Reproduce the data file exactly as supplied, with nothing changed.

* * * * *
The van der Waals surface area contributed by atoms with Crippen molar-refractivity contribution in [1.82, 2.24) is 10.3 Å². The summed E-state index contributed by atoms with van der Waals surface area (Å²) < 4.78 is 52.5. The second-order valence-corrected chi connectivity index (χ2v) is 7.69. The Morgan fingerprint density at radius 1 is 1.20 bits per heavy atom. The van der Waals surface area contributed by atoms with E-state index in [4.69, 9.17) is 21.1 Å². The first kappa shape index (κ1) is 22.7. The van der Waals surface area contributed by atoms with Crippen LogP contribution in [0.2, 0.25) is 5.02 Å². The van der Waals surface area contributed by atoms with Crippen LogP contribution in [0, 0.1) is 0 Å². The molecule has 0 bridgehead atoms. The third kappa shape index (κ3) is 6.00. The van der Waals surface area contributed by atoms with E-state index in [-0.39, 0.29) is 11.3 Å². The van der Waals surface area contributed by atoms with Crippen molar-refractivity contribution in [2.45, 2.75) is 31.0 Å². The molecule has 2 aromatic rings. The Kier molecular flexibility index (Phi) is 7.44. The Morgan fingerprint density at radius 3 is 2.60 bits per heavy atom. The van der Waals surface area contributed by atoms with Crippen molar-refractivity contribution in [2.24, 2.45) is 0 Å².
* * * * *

The van der Waals surface area contributed by atoms with Crippen molar-refractivity contribution in [1.82, 2.24) is 10.3 Å². The summed E-state index contributed by atoms with van der Waals surface area (Å²) < 4.78 is 52.5. The second-order valence-corrected chi connectivity index (χ2v) is 7.69. The Morgan fingerprint density at radius 1 is 1.20 bits per heavy atom. The van der Waals surface area contributed by atoms with E-state index in [4.69, 9.17) is 21.1 Å². The first kappa shape index (κ1) is 22.7. The van der Waals surface area contributed by atoms with Crippen LogP contribution in [0.2, 0.25) is 5.02 Å². The van der Waals surface area contributed by atoms with Crippen LogP contribution in [0, 0.1) is 0 Å². The molecule has 0 bridgehead atoms. The third kappa shape index (κ3) is 6.00. The van der Waals surface area contributed by atoms with E-state index in [-0.39, 0.29) is 11.3 Å². The van der Waals surface area contributed by atoms with Crippen molar-refractivity contribution in [2.45, 2.75) is 31.0 Å². The molecule has 2 aromatic rings. The Kier molecular flexibility index (Phi) is 7.44. The Morgan fingerprint density at radius 3 is 2.60 bits per heavy atom. The van der Waals surface area contributed by atoms with Crippen molar-refractivity contribution in [2.24, 2.45) is 0 Å².